I have tried many different types of tomatoes: green, heirloom, cherry, plum. I have eaten them plain, salted, and drizzled with balsamic. But I had never heard of a nosey tomato—until I encountered Imperfect Produce, that is.
Reilly Brock, who is the content manager at this California-based startup, assures me that what I am calling “nosey tomatoes”—tomatoes with a long, nose-like appendage growing off their side (with what, on some, looks possibly like two nostrils flared angrily)—taste exactly the same as their better-looking counterparts.
But what is different about these tomatoes, as well as the other fruits and vegetables with strange protuberances, small statures, and misshapen bodies that comprise Imperfect Produce’s weekly deliveries to subscribers, is that most grocery stores and other retail channels won’t take them.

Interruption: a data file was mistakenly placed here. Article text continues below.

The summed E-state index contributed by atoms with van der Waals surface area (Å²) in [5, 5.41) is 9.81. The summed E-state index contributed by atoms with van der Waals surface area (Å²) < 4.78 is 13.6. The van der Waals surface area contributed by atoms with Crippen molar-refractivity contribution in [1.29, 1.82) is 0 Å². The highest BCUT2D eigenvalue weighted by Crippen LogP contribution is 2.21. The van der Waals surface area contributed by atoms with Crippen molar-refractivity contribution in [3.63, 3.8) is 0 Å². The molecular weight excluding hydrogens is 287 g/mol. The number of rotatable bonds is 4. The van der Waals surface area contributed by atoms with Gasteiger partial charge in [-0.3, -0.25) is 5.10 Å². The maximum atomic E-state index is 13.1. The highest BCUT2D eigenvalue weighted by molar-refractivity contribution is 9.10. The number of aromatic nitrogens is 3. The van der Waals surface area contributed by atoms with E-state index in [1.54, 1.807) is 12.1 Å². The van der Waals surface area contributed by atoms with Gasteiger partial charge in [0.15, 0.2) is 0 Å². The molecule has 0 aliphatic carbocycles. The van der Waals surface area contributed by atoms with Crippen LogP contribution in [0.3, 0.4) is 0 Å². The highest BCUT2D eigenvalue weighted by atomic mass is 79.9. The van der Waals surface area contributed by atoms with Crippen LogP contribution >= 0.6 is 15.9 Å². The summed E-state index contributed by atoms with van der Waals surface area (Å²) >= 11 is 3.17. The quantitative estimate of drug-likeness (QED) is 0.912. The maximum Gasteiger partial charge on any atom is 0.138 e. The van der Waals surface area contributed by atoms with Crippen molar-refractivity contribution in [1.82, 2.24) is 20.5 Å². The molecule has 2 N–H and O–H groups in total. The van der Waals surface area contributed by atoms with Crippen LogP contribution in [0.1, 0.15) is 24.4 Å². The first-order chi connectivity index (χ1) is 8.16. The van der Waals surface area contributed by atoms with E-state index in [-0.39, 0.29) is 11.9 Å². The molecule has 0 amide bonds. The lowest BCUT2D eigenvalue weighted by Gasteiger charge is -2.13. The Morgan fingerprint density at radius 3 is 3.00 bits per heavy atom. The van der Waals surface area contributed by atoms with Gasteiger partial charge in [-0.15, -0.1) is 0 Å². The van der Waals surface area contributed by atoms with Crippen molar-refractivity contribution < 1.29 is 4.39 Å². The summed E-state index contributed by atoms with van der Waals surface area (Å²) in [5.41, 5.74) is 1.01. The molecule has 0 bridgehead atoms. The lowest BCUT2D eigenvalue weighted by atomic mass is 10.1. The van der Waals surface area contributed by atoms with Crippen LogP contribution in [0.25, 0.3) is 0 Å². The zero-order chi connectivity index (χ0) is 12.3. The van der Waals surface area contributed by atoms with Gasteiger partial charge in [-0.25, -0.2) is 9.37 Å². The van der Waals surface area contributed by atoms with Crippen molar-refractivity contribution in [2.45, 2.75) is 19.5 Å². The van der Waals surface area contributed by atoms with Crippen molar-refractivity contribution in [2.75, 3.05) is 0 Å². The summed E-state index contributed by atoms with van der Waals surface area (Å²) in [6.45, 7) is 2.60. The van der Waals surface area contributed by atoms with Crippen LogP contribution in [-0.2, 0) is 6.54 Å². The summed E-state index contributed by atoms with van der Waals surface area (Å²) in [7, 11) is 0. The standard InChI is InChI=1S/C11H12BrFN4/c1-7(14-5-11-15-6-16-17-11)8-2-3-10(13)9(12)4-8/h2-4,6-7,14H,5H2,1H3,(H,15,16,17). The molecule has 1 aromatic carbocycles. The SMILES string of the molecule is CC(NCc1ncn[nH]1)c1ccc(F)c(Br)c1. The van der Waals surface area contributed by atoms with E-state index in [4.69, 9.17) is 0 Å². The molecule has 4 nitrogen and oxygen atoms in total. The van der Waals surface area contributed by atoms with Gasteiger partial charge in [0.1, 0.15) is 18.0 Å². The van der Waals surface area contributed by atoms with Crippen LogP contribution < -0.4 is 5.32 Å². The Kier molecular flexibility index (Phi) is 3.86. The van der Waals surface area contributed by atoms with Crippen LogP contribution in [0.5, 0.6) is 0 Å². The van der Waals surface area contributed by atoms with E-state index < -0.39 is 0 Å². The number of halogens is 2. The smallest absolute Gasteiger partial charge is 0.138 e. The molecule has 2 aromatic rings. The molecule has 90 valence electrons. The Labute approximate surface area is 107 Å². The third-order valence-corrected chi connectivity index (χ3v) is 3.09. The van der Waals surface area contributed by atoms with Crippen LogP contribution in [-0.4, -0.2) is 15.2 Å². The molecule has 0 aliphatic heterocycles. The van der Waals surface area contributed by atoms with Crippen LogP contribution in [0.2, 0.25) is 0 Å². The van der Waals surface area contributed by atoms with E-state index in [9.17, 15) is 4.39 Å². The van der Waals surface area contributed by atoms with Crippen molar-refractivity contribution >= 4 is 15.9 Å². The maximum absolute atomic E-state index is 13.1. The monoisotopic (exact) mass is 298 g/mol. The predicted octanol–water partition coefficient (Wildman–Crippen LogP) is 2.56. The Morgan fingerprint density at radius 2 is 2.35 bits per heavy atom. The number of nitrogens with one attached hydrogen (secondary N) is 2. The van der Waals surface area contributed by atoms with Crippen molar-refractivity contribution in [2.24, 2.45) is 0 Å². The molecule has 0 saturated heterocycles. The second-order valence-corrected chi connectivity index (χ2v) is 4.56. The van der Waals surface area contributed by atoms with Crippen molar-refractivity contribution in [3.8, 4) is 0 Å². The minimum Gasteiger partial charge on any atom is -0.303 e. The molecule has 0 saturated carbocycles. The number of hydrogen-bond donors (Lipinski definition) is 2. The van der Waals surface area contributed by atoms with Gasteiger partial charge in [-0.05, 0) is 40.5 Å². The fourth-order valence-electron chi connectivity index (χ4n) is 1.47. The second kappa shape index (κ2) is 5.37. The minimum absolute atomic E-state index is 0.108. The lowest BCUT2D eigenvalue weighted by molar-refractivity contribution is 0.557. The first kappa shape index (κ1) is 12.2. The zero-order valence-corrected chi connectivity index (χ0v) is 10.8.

“One in five fruits and veggies aren’t making it off of farms, because of superficial quirks—a carrot that’s a little crooked, an eggplant that’s asymmetrical, an apple that’s a bit too small or too large,” says Brock. “Imperfect Produce was founded with the goal of finding these items a home.”
Photography courtesy of Imperfect Produce.
Imperfect Produce was founded in 2015 to fight food waste through a subscription produce box delivery, sourced directly from local farmers. Co-founders Ben Chesler, Ron Clark, and Ben Simon joined forces to deliver “ugly” produce—which would otherwise go to waste—to consumers in California.
“Historically, farmers have had to...